People ask, “Is Taiwan the new Ukraine?” The ramifications of Hamas’s barbarous mass murders only reinforce the question. Last week, I went to Taiwan to find the answer.
To avoid reader disappointment, I should at once admit failure. I take comfort from the view of the highest US military experts that anyone who thinks he knows the answer does not understand the situation.
Famously, America’s approach to Taiwan is one of “strategic ambiguity”. Not only America feels that way. Taiwan is itself an ambiguity. It has the attributes of a free and independent nation – democracy, with established political parties and the rule of law; the world’s 16th largest trading economy; armed forces; sophisticated contacts with the outside world. Polls show a burgeoning sense of Taiwanese identity.
I visited Hsinchu Science Park, 30 minutes by high-speed train from Taipei. With my hosts, we ascended to the citadel of “fabs” belonging to TSMC (Taiwan Semiconductor Manufacturing Company). These vast, grey buildings, whose sparse windows resemble mediaeval arrow-slits, survey the land below, impenetrable fortresses of modern industrial success.
From TSMC’s massive R &D centre runs an air-bridge to a fab: you can literally see the passage from ideas to production.
TSMC is the biggest company, by market capitalisation (roughly $460 billion), in Asia. Taiwan (population: 23 million) furnishes 90 per cent of the world’s high-end semiconductors.
The last exhibit in TSMC’s Museum of Innovation is a line of twisted wires on a bare wall, apparently random. But when these are illuminated by a bright light their shadow forms, in Chinese characters, words of the firm’s founder, Morris Chang: “Beyond formidable obstacles, a bright future shines.”
My impression is that most Taiwanese people today live and work in that spirit – guided out of the tangle of the past by the light of innovation. In this sense, they resemble Ukrainians, increasingly defining themselves against their unwelcome neighbour, believing in Western civilisation’s linkage between freedom, prosperity and scientific knowledge. They are proving phenomenally successful – more so than the West itself. Margaret Thatcher visited Taiwan in 1996, when its democracy was still fledgling. “You are teaching us back the lesson which we once taught,” she commented. Truer now than ever.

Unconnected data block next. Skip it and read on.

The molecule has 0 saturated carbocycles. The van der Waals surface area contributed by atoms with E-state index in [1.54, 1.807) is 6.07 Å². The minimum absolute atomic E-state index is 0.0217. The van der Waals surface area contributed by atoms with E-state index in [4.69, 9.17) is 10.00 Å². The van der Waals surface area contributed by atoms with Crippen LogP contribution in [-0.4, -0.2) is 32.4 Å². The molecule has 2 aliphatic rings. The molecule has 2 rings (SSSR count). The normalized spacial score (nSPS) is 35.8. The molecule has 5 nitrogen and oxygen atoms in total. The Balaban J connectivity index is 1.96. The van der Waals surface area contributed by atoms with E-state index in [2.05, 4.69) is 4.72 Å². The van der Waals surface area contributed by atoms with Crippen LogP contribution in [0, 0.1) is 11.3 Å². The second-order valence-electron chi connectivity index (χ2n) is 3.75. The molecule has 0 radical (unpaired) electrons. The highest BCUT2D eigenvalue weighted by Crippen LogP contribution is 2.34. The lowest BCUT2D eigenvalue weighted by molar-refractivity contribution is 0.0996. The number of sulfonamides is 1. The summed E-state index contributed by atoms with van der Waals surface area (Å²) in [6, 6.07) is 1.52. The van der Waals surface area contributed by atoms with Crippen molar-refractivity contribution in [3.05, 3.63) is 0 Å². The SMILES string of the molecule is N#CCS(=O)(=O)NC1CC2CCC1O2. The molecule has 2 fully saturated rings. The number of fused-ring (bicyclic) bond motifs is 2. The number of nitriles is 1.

But the big, unfriendly neighbour has the brute power. Before invading in February last year, Putin wrote publicly that Ukraine only really exists as part of Russia. Xi Jinping’s pronouncements about Taiwan are comparable: Taiwan is not a legitimate political entity, but part of his “One China”. The Chinese Communist Party (CCP) calls this a “principle”, not a “policy” – a non-negotiable belief.
Ukraine won recognition as an independent nation in 1991. Taiwan lacks such protection. It has no seat at the UN. Thanks to China’s efforts, it is excluded from other global bodies, such as the World Health Organisation. On the IMF’s website, it is described as “Taiwan, Province of China”.
For Xi, therefore, and probably for many countries in hock to Beijing, a forcible Chinese “reunification” of Taiwan seems legitimate. The West can support and arm Ukraine as a sovereign country defending its own territory. The Taiwanese case is different.
That is partly why the United States retains “strategic ambiguity”: it has never advanced a formal argument that Communist China has no sovereignty over Taiwan, although the islands have always evaded CCP capture.
While I was in Taipei, Xi Jinping and Vladimir Putin were chumming up in Beijing, attending (with the equally chummy UN Secretary-General, Antonio Gutteres) the Forum of the Belt and Road Initiative, Xi’s imperial plan to control the trade routes of the world. Putin, Chinese state media reported, “reiterated Russia’s adherence to the One-China principle, saying that Moscow firmly supports Bejing in safeguarding its national sovereignty.” “Yes, Taiwan is yours,” Vlad was in effect reassuring Xi, “If you want to invade it, go right ahead.”